When it’s caught early, prostate cancer can be cured.
Prostate cancer is the most common non-skin cancer in American men.2 But it grows slowly, and most men can beat it, with treatment.
What is the prostate?
The prostate is a small gland in men that is part of the reproductive system. It’s about the shape and size of a walnut. The prostate helps make semen, which carries sperm from the testicles.
Are you at risk for prostate cancer?
A lot of men with prostate cancer don’t have symptoms until their cancer gets worse. That’s why you should know your risks:
- Age – About three out of every five prostate cancers are found in men over 65.
- Family history – Men whose fathers or brothers have prostate cancer are twice as likely to have it.
- Race – Men of African descent are more likely to get prostate cancer than men of other races.
- Weight – Being very overweight can lead to a delay in finding the cancer, so it has more time to grow.
- Diet – Men who eat a lot of red meat and high-fat dairy, and don’t eat many fruits and vegetables, have a higher risk of getting prostate cancer.
Getting checked for prostate cancer
There is a blood test, called the prostate specific antigen (PSA), to screen for prostate cancer. It tests for raised levels of PSA, a protein made by the prostate.
The decision about whether to be screened for prostate cancer is an individual one; men should discuss with their doctor the potential benefits and harms of prostate — specific antigen (PSA)-based screening for prostate cancer.
Because prostate cancer grows so slowly, some men choose not to have screenings, or choose not to treat their prostate cancer if they do have it. This is a decision you should make after talking with your doctor.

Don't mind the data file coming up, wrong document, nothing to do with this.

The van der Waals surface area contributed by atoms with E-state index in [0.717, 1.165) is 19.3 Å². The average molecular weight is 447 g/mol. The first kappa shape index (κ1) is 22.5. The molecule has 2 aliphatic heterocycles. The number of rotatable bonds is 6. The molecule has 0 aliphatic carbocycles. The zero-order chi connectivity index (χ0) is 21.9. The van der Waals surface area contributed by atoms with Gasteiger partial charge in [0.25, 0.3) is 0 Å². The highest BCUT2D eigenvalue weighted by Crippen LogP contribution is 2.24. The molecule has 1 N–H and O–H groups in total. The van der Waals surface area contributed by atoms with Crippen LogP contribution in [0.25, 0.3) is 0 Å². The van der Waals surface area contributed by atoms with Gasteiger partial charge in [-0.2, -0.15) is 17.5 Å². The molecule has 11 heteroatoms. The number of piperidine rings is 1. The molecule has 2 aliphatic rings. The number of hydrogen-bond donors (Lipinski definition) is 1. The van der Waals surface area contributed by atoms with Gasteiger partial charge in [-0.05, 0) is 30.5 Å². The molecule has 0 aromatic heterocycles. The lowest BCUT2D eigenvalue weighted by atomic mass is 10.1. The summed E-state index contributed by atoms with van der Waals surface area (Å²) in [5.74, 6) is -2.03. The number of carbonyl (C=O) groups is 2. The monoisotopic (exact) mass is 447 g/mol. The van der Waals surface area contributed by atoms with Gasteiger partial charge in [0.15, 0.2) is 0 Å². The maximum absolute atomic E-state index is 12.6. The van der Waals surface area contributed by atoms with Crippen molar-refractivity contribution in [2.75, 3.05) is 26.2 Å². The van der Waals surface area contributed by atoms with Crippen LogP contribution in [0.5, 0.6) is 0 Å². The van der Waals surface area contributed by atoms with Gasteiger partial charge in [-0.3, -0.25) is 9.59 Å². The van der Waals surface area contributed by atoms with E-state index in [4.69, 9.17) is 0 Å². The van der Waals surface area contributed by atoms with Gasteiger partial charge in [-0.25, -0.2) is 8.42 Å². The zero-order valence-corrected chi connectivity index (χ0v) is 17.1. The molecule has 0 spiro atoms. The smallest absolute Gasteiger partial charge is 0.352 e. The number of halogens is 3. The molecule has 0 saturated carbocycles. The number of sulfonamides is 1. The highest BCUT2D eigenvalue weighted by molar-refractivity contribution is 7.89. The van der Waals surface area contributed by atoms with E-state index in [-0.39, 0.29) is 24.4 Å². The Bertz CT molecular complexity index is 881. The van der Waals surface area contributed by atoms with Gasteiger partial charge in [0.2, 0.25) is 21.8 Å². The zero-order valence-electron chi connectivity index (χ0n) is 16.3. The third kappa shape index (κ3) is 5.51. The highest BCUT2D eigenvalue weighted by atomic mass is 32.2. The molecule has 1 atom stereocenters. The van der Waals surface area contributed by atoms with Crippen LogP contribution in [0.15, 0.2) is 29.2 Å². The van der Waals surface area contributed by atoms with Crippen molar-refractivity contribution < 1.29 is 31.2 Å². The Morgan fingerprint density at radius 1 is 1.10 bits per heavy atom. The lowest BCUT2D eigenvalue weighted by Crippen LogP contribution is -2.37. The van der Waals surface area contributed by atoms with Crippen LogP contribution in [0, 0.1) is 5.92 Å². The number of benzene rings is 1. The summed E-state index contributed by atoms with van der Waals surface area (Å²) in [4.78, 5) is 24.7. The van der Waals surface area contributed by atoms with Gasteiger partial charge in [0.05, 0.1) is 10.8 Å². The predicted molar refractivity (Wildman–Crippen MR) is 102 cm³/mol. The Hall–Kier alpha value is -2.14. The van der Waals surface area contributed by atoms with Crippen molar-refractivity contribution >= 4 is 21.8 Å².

While most men don’t notice any symptoms, men who do notice some of these:
- Urinating a lot, especially at night
- Trouble starting or controlling urination, weak or interrupted flow, or pain
- Trouble getting an erection
- Painful ejaculation, or blood or urine in semen
- Pain or stiffness in the lower back, hips or upper thighs
When caught early, nine in ten prostate cancers can be cured.
- Checking the cancer for signs that it is getting worse. Since prostate cancer grows slowly, sometimes men will not have treatment at this early stage to avoid the side effects.
- Surgery. The prostate gland and some nearby tissue are removed.
- Radiation. Radioactive beams or metal pellets kill the cancer cells.
- Cryosurgery. Instead of removing the prostate, surgeons destroy it using very cold gas.
- Hormone therapy. The cancer stops growing or shrinks, so it is easier to treat.
- Chemotherapy, if the cancer has spread to other parts of the body.
- Vaccination. The immune system is triggered to attack prostate cancer cells in the body
For more information about prostate cancer, visit the American Cancer Society online at cancer.org, or call 1-800-227-2345. Or, visit the Prostate Cancer Foundation site at pcf.org.